Then, each student is given a green leaf.  On this paper, they are to reflect and decide what they are going to give to the class this year and it CANNOT be any material thing i.e. school supplies.  I post these up the whole year and revisit them so I warn the students to chose something that they are truly planning on sharing with the class.



My students came up with some awesome ideas of what they are going to share this year:  teaching origami, how to throw a football, kindness, teach organization, etc.   On back to school night, parents can find their child’s apple and so many are filled with joy to see what the students said about their giving tree.  I LOVE this activity.

Thank you Shel Silverstein!  

Click on the above link for his Giving Tree read aloud.

Spaghetti & Marshmallow Challenge

Okay, so I guess I have time for one more.  Thanks to this post which contains an amazing list of different team building challenges, I did this activity for the second year in a row this week.  The kids, of course, loved it.

This team built the tallest structure that remained standing on its own!
This team built the tallest structure that remained standing on its own!
Good job girls!
Good job girls!
This team tried so many different structures!
This team tried so many different structures!

The teams were challenged to build the tallest structure using the noodles and marshmallows–nothing else.  Click on this link to my pinterest board.  It will take you to the top post where you can print out her list of different challenges to try each week!

The first month of school, I try to complete one challenge a week.  I’m truly trying to teach the kids never to give up and it’s OKAY TO FAIL!!!   See the sign I made (can’t believe I actually made it–so super easy.  I love the paint pen!).

Bought the letters and paint pen at Target, glued it all own and voila!
Bought the letters and paint pen at Target, glued it all own and voila!

The kids were so scared at first glance, but calmed down after I explained.  Next sign needed…. Mistakes are proof you’re trying!

Have a good night!

Top 5 Teacher Qualities

So I made it!  I just completed my first week back to school (year round).  There are so many activities to post, but I’m short on time so I’ll have to settle for one.  Like many teachers, my first week back to school I plan many team building/partner activities.  I am trying to build a community of learners that feels comfortable not only share their opinions, but also to LISTEN and collaborate with others.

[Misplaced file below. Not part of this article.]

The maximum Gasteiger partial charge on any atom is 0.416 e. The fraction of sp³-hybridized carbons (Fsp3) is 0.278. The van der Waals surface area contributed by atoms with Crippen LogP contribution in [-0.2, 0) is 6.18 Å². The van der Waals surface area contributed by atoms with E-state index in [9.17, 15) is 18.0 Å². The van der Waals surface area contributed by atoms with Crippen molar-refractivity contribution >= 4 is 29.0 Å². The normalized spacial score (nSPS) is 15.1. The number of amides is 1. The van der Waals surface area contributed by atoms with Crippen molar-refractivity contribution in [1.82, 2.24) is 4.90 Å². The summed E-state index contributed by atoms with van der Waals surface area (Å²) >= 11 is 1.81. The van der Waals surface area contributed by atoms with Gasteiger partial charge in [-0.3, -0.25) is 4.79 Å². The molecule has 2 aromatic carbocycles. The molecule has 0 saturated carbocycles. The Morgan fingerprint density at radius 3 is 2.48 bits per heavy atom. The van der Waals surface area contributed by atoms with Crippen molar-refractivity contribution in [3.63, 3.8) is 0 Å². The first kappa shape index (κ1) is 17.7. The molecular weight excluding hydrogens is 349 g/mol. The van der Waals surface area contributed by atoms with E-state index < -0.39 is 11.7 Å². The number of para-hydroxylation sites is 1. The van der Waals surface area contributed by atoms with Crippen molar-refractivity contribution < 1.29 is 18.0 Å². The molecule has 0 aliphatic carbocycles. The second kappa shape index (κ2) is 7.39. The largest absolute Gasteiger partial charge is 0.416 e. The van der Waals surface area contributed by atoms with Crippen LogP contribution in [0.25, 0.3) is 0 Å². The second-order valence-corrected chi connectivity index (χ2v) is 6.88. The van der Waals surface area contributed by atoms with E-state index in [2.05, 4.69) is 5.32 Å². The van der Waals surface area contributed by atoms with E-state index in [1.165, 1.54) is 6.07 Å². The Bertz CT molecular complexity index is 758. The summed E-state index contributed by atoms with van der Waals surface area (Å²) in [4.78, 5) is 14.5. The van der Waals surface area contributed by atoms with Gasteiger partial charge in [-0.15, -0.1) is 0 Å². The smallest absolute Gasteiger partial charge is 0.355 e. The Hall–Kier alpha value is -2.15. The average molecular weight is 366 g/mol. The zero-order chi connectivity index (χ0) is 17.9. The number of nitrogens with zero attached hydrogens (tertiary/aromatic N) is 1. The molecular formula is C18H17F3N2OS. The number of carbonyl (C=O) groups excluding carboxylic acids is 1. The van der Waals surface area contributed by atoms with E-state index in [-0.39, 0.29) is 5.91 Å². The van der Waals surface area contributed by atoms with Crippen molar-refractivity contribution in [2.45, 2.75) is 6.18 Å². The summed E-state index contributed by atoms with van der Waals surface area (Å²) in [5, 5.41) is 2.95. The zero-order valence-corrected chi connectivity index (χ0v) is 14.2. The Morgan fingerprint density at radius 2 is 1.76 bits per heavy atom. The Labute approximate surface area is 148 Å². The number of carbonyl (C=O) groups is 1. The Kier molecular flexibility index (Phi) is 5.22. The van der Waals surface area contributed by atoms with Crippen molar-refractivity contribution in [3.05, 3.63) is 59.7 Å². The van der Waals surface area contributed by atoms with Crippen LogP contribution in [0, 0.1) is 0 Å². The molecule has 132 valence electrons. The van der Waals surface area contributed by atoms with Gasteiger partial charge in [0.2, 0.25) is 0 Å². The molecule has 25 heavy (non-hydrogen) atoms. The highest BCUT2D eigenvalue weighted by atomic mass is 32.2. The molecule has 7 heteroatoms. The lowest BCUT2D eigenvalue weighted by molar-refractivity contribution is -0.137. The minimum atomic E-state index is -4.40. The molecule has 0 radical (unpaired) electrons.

This particular activity went really well.  I call it “What makes a great teacher?”  I propose this question to all my students and distribute the following handout.

Qualities of Good Teacher

The students read over this list silently, while I read it aloud. The lines on the bottom on the handout are there to allow the students to add any other qualities they feel are missing from the list. Next, the students must circle what they believe to be the top 5 qualities a great teacher must have. They are warned to choose carefully because they will have to defend their reasoning for choosing one quality over another.

I then have the students work with one partner. Each person shares their list and their task is to create a new top 5 list on a post-it. It’s awesome to hear the discussions that take place, trying to convince one another to agree on “their” qualities. After this is complete, I then reveal the final, most difficult challenge. They must share with the team (6 students) and agree upon a top 5 list all together. A couple students were already looking nervous because they knew how difficult is was to decide previously and that was working with just ONE student! 🙂 *Tip: It’s helpful to have some sentence frames up guiding the students how to speak in a group i.e. I agree with _________ because _________. In my opinion, _________ is an important quality because of _________.

See the picture below for the discussions taking place.  Exciting!

Great Teacher Activity

After each team wrote their top 5 qualities on some chart paper, they attached all three post-its to the paper.  I like to see the actual work on the final product.  I think it’s neat to see the thinking that goes on along the way.

Check out the lists.  I had one student from each team share out with the class and then picked a couple teams randomly to explain their thoughts in choosing one of the qualities.   For example, many of the students had “does not assign much homework” so they had to defend that.  Also, the team that chose “young” and “good looking” (there’s always one group in the class, isn’t there?), had to defend and/or explain their reasoning.  Although it was funny, they realized they must be serious and if they choose something in this class, they will be required to defend it.